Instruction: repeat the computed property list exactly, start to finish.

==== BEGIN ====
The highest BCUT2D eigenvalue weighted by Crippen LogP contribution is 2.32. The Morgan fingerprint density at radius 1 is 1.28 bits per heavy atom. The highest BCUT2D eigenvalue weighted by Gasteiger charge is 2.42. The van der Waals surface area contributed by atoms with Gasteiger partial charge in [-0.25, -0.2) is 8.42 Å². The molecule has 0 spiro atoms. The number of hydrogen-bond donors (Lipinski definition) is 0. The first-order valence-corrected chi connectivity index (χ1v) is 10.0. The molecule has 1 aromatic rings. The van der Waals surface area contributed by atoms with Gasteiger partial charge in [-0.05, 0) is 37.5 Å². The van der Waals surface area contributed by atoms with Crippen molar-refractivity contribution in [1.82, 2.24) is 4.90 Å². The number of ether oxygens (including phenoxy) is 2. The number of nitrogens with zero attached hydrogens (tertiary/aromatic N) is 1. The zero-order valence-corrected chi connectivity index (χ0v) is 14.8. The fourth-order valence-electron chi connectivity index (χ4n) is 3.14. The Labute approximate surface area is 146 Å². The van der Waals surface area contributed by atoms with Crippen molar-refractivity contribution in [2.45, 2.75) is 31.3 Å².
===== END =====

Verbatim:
The highest BCUT2D eigenvalue weighted by Crippen LogP contribution is 2.32. The Morgan fingerprint density at radius 1 is 1.28 bits per heavy atom. The highest BCUT2D eigenvalue weighted by Gasteiger charge is 2.42. The van der Waals surface area contributed by atoms with Gasteiger partial charge in [-0.25, -0.2) is 8.42 Å². The molecule has 0 spiro atoms. The number of hydrogen-bond donors (Lipinski definition) is 0. The first-order valence-corrected chi connectivity index (χ1v) is 10.0. The molecule has 1 aromatic rings. The van der Waals surface area contributed by atoms with Gasteiger partial charge in [-0.05, 0) is 37.5 Å². The van der Waals surface area contributed by atoms with Crippen molar-refractivity contribution in [1.82, 2.24) is 4.90 Å². The number of ether oxygens (including phenoxy) is 2. The number of nitrogens with zero attached hydrogens (tertiary/aromatic N) is 1. The zero-order valence-corrected chi connectivity index (χ0v) is 14.8. The fourth-order valence-electron chi connectivity index (χ4n) is 3.14. The Labute approximate surface area is 146 Å². The van der Waals surface area contributed by atoms with Crippen molar-refractivity contribution in [2.45, 2.75) is 31.3 Å².